Developing the Field of Organisational Resilience- How Organisations Respond to the Threat and Actuality of Extreme Events
This research theme builds upon a pilot study (Sullivan-Taylor and Wilson, 2006) and current research which examines ‘the extent to which organisations are prepared for managing the threat or actuality of extreme events’.
The National Security Strategy of the UK (2008) identifies that ‘security’ is not a narrowly defined issue that can be dealt with by organisations in isolation. Security is given a wider definition to refer to the myriad of uncertainties produced by extreme events (eg; severe flooding, pandemic disease, terrorist attacks). The aim of this research theme is to identify ways in which organisational resilience might be embedded and enhanced, not least through the transfer of best practice within and between sectors. The desire to make inter-organisational relationships central to core business practices can be seen in the Civil Contingencies Act (2004) which requires private sector/Critical National Infrastructure organisations to co-operate with emergency services and local authorities in the context of extreme events. This research theme looks to examine the impact of the threat and actuality of extreme events with colleagues in both academic (inter-departmental and inter-institutional) and practitioner forums (ranging from business to the policy environment). Engagement with non-academic users will be integral and details about the research, and events linked to the research, will be accessible on the SOLAR website. The programme of engagement activities will lead to the development of a consortium and potentially research centre funding.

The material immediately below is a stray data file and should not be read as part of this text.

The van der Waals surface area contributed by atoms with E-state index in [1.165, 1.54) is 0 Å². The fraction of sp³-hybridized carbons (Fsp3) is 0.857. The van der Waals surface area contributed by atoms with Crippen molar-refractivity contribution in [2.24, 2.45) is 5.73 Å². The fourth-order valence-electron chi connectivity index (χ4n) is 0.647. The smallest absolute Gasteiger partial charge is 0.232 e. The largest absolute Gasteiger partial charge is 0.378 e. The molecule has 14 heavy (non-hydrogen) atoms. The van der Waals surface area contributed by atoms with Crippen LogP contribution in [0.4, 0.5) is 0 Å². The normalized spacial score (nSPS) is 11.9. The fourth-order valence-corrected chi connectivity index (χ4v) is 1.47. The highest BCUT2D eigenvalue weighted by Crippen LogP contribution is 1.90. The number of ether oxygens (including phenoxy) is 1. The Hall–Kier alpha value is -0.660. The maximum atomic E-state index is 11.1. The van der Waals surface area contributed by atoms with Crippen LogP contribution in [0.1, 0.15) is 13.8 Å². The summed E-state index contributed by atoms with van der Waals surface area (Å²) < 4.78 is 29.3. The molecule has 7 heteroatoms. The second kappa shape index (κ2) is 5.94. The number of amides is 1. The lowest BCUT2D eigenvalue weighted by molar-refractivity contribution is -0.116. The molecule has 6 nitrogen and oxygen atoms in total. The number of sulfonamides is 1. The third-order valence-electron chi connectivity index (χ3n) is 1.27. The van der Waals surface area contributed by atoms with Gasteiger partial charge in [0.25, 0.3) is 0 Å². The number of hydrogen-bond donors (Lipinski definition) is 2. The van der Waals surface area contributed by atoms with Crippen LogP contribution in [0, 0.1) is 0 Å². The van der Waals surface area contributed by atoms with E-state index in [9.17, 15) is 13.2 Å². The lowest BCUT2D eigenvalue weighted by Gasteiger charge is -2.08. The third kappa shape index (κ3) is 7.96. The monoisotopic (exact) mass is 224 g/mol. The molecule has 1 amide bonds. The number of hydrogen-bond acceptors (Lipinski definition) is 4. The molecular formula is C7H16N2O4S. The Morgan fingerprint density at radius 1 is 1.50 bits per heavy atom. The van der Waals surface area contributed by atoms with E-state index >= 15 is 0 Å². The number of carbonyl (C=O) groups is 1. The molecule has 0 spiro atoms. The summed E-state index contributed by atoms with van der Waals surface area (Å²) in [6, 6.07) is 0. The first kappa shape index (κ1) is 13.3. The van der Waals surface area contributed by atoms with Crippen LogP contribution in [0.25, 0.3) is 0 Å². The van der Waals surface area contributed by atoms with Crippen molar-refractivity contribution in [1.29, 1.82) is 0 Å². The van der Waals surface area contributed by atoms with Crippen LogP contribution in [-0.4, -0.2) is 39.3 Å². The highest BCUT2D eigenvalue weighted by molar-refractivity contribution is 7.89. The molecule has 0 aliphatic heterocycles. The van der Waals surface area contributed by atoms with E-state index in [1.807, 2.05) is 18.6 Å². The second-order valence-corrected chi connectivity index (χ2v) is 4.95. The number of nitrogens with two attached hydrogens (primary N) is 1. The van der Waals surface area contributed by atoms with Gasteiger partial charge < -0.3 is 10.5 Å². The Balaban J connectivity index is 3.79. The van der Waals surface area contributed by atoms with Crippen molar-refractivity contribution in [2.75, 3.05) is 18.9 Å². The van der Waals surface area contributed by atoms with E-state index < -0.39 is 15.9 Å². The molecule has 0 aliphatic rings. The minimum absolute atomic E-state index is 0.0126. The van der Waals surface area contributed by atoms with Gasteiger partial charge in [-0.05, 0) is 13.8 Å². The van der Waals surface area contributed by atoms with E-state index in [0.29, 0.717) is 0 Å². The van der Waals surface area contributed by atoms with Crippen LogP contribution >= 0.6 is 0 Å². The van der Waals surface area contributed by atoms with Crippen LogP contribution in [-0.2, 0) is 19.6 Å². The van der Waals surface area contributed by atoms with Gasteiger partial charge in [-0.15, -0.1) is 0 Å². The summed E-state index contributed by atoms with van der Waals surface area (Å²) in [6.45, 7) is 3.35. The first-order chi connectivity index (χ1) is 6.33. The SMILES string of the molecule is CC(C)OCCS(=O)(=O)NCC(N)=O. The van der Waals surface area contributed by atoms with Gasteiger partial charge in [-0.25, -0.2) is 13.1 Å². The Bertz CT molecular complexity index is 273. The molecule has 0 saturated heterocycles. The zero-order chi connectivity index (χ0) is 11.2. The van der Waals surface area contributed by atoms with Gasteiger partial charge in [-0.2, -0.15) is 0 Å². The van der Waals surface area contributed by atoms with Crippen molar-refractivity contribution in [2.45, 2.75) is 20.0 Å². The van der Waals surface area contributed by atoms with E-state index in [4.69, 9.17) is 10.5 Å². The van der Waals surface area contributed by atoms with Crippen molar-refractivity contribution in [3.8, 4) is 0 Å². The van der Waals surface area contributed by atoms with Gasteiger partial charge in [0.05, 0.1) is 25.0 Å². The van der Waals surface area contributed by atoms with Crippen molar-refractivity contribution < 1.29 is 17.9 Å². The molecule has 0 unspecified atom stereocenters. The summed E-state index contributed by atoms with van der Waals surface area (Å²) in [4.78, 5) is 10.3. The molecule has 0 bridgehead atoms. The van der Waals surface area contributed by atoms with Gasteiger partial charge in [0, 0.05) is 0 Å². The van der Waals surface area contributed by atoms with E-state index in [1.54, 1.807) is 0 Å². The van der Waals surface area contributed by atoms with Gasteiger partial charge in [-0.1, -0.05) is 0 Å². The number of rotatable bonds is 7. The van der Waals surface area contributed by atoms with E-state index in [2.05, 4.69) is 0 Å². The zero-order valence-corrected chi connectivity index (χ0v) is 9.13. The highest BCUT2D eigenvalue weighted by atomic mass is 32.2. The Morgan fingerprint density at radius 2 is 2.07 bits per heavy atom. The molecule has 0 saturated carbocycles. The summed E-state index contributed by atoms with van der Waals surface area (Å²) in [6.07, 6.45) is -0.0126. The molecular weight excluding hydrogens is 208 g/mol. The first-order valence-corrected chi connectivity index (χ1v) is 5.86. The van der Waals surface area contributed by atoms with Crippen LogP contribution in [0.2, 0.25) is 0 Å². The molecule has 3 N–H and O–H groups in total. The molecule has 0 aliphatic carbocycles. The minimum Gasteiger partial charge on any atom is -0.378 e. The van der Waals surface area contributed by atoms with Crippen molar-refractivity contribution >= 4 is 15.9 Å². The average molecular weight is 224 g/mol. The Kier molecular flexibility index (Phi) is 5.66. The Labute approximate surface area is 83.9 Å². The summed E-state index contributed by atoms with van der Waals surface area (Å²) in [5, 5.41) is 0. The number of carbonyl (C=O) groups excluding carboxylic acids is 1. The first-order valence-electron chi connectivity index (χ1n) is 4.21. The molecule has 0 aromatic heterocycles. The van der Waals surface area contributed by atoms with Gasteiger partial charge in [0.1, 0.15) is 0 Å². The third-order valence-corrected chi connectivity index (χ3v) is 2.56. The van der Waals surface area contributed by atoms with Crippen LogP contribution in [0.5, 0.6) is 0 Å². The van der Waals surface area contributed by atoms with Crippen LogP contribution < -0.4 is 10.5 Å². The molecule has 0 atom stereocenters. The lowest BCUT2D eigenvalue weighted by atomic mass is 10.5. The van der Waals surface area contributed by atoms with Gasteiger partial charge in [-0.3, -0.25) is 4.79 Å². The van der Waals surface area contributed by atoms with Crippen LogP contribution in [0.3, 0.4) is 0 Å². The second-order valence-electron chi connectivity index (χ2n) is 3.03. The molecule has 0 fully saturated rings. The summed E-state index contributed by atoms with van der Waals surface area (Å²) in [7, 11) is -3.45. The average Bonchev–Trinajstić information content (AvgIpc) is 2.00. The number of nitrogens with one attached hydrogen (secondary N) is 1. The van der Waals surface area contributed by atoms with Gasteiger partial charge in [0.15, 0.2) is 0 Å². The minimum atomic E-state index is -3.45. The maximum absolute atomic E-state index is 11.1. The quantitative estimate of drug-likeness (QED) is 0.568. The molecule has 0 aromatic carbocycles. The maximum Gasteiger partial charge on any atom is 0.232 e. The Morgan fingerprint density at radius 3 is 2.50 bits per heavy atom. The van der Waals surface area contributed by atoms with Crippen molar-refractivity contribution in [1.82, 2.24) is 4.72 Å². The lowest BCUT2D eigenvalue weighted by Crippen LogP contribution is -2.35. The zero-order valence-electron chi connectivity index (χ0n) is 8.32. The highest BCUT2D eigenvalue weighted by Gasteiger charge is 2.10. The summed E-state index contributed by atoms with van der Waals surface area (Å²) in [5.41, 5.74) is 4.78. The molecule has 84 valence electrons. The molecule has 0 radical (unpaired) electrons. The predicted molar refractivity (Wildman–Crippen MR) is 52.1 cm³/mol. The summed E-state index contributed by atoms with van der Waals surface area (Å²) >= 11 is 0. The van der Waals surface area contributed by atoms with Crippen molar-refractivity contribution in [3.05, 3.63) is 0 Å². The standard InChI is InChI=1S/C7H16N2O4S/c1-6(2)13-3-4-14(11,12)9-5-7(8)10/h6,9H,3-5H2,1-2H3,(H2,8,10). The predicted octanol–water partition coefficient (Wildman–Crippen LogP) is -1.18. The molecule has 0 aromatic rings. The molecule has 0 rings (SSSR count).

We plan to develop networks through an online forum and programme of high profile Warwick based events which would further extend the position of SOLAR as the academic ‘leader’ in the area of organisational resilience.
Academics involved- Bridgette Sullivan-Taylor and Layla Branicki (WBS)